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Jillian Chase Biochemistry doctoral student Jillian Chase works with Professor David Jeruzalmi in the Department of Chemistry, City College of New York (CCNY). In 2018, as a fourth year student, Ms. Chase published a peer-reviewed, first-author paper as well as a middle-author manuscript in ELife. We congratulate Ms. Chase on her publications and asked her to discuss her research and experiences for this Student Spotlight.

Why did you choose the GC Doctoral Program in Biochemistry?

After completing my undergraduate degree at the University of Rhode Island in Pharmaceutical Sciences, I spent two years working in Dr. Roderick MacKinnon’s lab at The Rockefeller University. This exposed me to the world of structural biology, and I became very interested in cryo-electron microscopy (CryoEM). I was excited about the instrumentation and expertise in structural biology at CCNY and at The New York Structural Biology Center, which is located on CCNY’s campus. I wanted to address questions like, How does the biology work? What happens when these systems fail (disease, antibiotic resistance)? How can we use our knowledge for solutions to health problems? I trusted that The PhD Program in Biochemistry at The Graduate Center would provide the expertise, facilities and opportunity for collaboration that would make addressing these types of questions possible.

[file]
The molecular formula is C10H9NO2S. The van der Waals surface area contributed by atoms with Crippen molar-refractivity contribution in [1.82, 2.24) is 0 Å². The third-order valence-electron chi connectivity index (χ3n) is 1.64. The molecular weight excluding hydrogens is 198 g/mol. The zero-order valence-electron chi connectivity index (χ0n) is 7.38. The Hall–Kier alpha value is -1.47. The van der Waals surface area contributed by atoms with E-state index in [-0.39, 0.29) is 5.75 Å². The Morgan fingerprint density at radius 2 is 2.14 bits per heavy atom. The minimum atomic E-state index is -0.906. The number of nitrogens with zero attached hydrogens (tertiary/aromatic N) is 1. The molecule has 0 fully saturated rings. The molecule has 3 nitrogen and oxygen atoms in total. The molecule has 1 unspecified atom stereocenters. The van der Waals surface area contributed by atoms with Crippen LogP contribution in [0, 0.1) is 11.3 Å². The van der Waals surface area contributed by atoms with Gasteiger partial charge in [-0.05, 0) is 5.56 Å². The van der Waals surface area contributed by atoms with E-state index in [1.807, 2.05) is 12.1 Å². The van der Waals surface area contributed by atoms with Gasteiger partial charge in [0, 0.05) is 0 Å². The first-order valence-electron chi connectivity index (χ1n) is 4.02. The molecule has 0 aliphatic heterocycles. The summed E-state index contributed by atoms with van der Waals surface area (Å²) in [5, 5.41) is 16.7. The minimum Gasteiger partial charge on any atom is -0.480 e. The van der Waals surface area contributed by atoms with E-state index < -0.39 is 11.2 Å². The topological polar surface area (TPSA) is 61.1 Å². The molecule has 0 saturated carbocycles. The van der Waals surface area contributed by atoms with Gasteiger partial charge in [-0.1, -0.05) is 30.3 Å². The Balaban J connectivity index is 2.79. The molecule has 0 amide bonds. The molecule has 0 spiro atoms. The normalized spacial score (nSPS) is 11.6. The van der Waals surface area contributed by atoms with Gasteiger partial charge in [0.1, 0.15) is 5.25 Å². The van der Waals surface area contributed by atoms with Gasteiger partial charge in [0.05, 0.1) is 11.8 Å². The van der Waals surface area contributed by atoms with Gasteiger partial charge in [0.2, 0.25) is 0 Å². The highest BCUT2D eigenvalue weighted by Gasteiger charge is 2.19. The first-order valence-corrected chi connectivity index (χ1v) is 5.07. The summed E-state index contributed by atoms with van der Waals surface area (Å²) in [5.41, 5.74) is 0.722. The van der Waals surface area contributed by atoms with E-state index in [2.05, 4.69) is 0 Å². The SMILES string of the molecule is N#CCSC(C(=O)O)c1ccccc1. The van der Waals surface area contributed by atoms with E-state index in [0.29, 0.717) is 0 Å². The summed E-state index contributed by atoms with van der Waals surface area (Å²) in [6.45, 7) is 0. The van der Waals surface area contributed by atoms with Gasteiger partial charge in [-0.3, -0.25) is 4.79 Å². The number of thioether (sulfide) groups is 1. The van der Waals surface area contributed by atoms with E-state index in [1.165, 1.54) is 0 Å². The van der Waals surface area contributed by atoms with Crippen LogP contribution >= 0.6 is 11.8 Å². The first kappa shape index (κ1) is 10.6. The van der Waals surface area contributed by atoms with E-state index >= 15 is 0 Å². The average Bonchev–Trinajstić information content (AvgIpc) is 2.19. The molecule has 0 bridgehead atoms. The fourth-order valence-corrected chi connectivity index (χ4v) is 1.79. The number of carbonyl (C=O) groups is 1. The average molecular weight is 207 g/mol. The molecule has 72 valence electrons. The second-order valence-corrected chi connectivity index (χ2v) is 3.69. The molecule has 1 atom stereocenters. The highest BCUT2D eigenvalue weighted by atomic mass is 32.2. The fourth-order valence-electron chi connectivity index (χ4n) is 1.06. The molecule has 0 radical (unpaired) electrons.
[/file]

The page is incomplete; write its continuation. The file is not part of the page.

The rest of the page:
Tell us about your laboratory and your thesis research.

The Jeruzalmi lab is focused on proteins involved in DNA replication and repair pathways. We aim to use biochemical, biophysical and structural techniques to understand the mechanisms associated with these processes in bacteria and yeast. My thesis work specifically focuses on the initiation of DNA replication in bacteria, which occurs in three steps: 1) recognition of a specific DNA sequence, termed an origin, by an initiator protein, 2) helicase loading at the origin by a helicase loader, 3) subsequent helicase translocation ahead of the advancing replisome.

In 2018 as a fourth-year doctoral student you published a research paper in ELife. What were the major findings in this paper?

The eLife paper focuses on two proteins, the E. coli helicase (DnaB) enzyme and the  phage helicase loader (P) both of which are crucial for replication of DNA and for the transfer of genetic material to the next generation of cells. Prof. Jeruzalmi’s group worked for over 12 years to determine the structure of these proteins using x-ray crystallography in order to understand crucial aspects of how the bacterial helicase (a closed, circular ring made up of several identical subunits) is loaded onto DNA (an infinitely long polymer). A combination of advances in CryoEM technology, hardware, and novel tomography techniques enabled us to elucidate a structure of this complex- the first CryoEM structure solved in David’s lab. To be more specific, with guidance from faculty at the CUNY Advanced Science Research Center and at the NYSBC, we were able to determine how a helicase loader opens the helicase, inhibits the helicase’s enzymatic functions to avoid inappropriately timed replication events and to propose a mechanism for helicase closing once it is loaded at the origin.